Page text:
Eve sits in the garden and thinks about the future.
It’s a lot of responsibility, and she doesn’t know if she’s up to it. But, well, it’s not like there’s anyone else around here to do it.
She looks around at the greenery, runs her fingers through the grass by her feet. The few wild flowers spotted among the weeds are made all the more beautiful by their isolation.
There’s literally no one else. It’s just her, and him, and the garden.
She wishes he understood how she feels. He doesn’t have to go through what she does, he’s got the easiest end of the deal by a mile. A country mile. More than that; light years.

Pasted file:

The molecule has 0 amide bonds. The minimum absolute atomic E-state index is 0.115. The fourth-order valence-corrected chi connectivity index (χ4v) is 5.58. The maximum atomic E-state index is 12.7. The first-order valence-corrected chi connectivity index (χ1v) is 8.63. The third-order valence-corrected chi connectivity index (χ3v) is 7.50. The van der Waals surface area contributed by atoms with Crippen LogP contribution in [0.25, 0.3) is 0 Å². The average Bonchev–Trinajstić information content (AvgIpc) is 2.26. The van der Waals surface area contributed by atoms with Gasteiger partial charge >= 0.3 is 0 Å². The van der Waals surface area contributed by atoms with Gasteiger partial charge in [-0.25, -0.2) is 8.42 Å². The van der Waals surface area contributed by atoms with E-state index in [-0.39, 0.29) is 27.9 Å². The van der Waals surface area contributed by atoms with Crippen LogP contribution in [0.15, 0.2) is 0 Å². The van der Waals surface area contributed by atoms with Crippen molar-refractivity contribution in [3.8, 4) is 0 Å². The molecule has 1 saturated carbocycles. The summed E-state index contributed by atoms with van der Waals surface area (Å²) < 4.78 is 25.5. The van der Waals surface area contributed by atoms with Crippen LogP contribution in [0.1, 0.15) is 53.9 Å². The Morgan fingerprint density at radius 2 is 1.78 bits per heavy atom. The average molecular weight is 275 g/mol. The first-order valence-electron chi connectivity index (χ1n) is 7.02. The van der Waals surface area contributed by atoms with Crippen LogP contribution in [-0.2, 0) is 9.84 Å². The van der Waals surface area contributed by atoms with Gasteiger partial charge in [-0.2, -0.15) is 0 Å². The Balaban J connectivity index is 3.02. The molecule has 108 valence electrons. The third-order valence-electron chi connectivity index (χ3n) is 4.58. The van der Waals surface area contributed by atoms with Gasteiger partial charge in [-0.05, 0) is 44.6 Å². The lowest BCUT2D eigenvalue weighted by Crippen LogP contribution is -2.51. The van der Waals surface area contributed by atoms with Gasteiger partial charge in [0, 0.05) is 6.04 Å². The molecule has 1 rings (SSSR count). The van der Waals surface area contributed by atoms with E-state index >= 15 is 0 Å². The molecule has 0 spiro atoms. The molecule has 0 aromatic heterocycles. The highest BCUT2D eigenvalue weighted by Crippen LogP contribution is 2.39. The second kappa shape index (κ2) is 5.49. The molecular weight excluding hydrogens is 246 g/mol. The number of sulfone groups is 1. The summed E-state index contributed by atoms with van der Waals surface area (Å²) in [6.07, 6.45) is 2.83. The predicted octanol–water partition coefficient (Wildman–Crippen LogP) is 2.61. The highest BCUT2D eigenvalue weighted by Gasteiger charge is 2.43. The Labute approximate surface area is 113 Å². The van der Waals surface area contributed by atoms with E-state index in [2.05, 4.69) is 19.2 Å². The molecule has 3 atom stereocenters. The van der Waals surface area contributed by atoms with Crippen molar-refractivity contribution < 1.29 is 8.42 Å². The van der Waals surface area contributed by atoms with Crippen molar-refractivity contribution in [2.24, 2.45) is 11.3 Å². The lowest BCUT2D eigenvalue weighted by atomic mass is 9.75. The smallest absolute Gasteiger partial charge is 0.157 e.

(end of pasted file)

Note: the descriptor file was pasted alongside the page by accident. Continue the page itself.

But there’s no one else.
She gets up and walks to the edge of the clearing, starts to make her way through the woods.
What happens if she says no? What happens if she defies the plan, says no, this stops here, we go no further. This is the end of the human race.
Will we be all the more beautiful for our isolation?
Or is it better to keep going, to overrun the universe like weeds?
She’s coming to the end of the woods now, she is nearing the edge of the garden. She can see the dark beyond. She starts to run.
She wishes she could keep running, out of the garden and away from this oppressive future. But she comes to the edge and stops. She has to. The glass is six feet thick. Beyond it, the stars move slowly by. They seem so calm, but she knows the fact that they are moving at all means their vessel is moving impossibly fast. She puts her hand on the glass and wishes she could be out there somehow.
And then she turns, and walks back through the garden to the bridge of the ship.